Anytime I watch a sporting event, (has there been one of those lately ?) there is always this feeling that my dad is watching it with me.
Even though he passed many years ago, the times we watched football, baseball, basketball, track and field, (you name it, we watched it) are indelibly etched in my mind in on my heart.
He had a gentle, yet firm way of sharing his sports philosophies that easily translated into everyday life.
For instance, I remember watching the Dallas Cowboys (have no idea who they were playing) one Sunday after church and 'dinner,' and the announcer made some comment to the effect, "Well, the Cowboys have certainly had their share of breaks today. "
My dad explained to me that most of the time, a team 'makes its own breaks.'
Which led him to also talk about referee calls and their mistakes. This coming from someone who 'called' his share of football, basketball, and umped baseball games. He said that usually those calls 'evened' out and on occasion would make the difference in the outcome. Although, there were probably several times when a 'bad' call could change the momentum of a game. He went on to explain, usually the team who had been 'wronged' would be the team that got fired up and would go on to win the game. And, by the way, Dad was probably one of the most well-respected officials in his neck 'o the woods for being fair and consistent.
On many occasions, he would have a game on the TV, one on the radio in the kitchen, and another on the car radio. Some Many times it was my job to sit in the car and report what had happened while he monitored everything inside. We had a great time doing this.
We did attend many, many sporting events together. This is where I learned NOT to boo. He only had to tell me one time that he better not EVER learn that I had boo-ed an official's call, a player, ANYthing. To this day, I can assure you, I have never-ever boo-ed ANYthing. It even gives me an uneasy feeling to say "boo" if I'm going to startle someone.
Heaven forbid that I said a particular team 'sucked.'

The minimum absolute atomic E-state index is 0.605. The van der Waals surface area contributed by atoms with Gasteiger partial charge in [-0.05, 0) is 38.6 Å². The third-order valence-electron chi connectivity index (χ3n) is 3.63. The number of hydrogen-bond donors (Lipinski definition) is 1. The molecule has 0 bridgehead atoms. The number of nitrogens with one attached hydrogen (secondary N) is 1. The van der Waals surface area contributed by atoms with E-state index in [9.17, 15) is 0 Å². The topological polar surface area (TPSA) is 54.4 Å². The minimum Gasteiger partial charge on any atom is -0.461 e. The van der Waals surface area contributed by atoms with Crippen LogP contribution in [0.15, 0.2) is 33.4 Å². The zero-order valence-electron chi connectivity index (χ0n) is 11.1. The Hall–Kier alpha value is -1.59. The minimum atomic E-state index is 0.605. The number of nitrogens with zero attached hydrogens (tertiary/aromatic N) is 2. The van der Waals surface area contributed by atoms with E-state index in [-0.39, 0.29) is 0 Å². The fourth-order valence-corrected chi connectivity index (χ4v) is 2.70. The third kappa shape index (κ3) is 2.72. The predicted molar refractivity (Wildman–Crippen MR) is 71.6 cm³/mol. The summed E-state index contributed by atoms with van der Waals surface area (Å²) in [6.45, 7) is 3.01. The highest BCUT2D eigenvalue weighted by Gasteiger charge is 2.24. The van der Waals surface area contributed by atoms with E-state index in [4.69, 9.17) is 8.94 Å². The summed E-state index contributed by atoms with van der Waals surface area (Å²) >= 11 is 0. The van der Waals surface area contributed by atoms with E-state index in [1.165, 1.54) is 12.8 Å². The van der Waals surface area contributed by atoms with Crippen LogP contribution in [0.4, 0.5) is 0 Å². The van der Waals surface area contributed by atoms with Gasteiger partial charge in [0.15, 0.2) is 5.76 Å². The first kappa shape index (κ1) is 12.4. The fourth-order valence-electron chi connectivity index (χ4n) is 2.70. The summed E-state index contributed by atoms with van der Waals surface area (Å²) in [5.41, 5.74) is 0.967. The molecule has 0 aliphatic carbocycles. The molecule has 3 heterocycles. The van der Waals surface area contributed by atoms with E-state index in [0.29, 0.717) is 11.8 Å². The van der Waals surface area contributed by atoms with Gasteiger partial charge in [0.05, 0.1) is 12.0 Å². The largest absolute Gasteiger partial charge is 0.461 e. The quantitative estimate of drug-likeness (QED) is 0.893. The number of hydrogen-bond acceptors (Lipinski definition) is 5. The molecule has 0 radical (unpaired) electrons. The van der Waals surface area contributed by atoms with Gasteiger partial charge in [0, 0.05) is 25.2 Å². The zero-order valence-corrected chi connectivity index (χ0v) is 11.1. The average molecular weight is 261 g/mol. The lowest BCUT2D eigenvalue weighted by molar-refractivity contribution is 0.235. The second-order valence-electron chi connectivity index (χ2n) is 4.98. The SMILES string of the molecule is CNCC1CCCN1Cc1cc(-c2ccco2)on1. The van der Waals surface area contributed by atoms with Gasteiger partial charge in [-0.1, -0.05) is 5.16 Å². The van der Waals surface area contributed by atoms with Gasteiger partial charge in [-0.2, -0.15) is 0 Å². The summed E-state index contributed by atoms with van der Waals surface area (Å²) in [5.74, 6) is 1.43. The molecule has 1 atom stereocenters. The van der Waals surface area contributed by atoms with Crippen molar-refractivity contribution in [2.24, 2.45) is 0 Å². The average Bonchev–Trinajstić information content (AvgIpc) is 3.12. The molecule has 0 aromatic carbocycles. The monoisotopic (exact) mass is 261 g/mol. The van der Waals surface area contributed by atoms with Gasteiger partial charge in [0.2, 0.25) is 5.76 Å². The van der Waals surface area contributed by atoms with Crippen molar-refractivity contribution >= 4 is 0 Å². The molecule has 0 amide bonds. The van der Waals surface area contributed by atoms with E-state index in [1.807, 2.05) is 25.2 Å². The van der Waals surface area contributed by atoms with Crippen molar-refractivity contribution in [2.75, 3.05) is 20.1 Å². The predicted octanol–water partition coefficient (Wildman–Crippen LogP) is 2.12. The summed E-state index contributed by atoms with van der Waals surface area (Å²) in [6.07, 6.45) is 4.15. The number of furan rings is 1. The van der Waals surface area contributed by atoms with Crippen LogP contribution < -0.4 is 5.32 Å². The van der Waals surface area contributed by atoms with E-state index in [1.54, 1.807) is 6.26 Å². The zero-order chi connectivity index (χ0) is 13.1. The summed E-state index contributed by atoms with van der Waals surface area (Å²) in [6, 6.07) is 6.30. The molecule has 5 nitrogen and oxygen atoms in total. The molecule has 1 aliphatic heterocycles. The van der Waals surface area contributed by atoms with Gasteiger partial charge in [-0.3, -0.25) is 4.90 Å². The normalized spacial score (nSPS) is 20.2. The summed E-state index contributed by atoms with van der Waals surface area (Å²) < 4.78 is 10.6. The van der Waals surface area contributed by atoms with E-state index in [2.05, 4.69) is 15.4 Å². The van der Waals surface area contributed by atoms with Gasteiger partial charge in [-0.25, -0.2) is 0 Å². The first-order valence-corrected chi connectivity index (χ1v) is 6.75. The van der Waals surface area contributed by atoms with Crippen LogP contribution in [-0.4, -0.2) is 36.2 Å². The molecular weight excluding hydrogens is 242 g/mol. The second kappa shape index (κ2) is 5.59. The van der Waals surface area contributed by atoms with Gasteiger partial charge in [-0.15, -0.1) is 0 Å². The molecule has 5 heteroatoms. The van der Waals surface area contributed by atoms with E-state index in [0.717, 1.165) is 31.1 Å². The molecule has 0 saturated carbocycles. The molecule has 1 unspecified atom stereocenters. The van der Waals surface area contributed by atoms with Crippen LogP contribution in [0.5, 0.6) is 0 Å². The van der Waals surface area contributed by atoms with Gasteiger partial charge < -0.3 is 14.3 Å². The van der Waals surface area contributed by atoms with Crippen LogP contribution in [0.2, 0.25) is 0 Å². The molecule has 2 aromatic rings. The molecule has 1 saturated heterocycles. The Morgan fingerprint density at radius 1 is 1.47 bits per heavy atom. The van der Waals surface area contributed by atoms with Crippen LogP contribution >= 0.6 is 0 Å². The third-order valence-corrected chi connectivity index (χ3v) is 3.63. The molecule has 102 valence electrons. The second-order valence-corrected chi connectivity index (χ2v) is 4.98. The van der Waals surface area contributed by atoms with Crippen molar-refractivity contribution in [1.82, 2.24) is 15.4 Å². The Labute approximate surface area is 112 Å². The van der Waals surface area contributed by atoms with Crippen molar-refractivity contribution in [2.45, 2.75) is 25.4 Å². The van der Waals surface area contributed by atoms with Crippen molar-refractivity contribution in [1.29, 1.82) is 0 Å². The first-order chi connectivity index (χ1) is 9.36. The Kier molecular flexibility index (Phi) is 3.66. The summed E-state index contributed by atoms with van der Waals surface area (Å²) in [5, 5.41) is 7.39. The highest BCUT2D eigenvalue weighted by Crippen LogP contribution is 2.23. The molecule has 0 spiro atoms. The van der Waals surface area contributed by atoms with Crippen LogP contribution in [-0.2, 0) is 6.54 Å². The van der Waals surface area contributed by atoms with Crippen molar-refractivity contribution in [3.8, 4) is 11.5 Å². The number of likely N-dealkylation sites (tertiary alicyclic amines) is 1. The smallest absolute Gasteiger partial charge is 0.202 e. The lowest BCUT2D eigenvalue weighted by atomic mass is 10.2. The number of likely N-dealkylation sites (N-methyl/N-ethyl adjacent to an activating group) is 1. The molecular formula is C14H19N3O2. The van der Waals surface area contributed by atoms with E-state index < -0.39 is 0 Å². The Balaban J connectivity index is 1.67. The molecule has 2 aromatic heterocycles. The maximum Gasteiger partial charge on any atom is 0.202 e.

It even bothers me that tennis fans will cheer an unforced error, especially a double fault. My tennis coach, Mr. Walter Leonard, enforced that unwritten rule to the full extent of the law.
Most of the time, my dad and I rooted for the underdog. Dad taught me to find something to like about both teams. And, especially not to dislike an entire team just because of one player, or one coach, or one incident. He explained that would be like punishing an entire class of students because of what one student did.
He was a great story-weaver, and I loved hearing about his experiences on the field, the diamond, and in the gym. For instance, stories about why he carried an adhesive-wrapped ball-pein hammer in his duffle bag or the time he kicked his little brother out of a basketball game in Atoka, Oklahoma, or the time he kicked a coach completely out of the gym, or "Bumblebee, I jest pulled yo stingah."
We'll save those for another day.
Baseball was a great way of explaining to me things like: "You might hit a homerun but that doesn't mean you'll win the game." OR "Just because you lose a game doesn't mean you'll won't go to the World Series." OR "You'll never get to second base with your foot on first." Those probably aren't originals, but coming from my dad, they were gold.
Then there was the football one about persistence, making progress just a little bit at a time, and taking risks. . . if a team could gain three yards per play, they would always score a touchdown.
He also told me there's nothing worse than a bad loser unless its a bad winner. "Give credit where credit is due," he would say. Always congratulate the person who beat you, and then prepare and work hard so that you'll be congratulated at the next match. "Never make excuses for losing," was another one.
Probably, one of the most fun things my dad taught me was how to run. He said there was a technique to it, and we spent hours running races on the playground at Kellond.
The pictures on the link below . . . well, like they say, a picture tells a thousand words.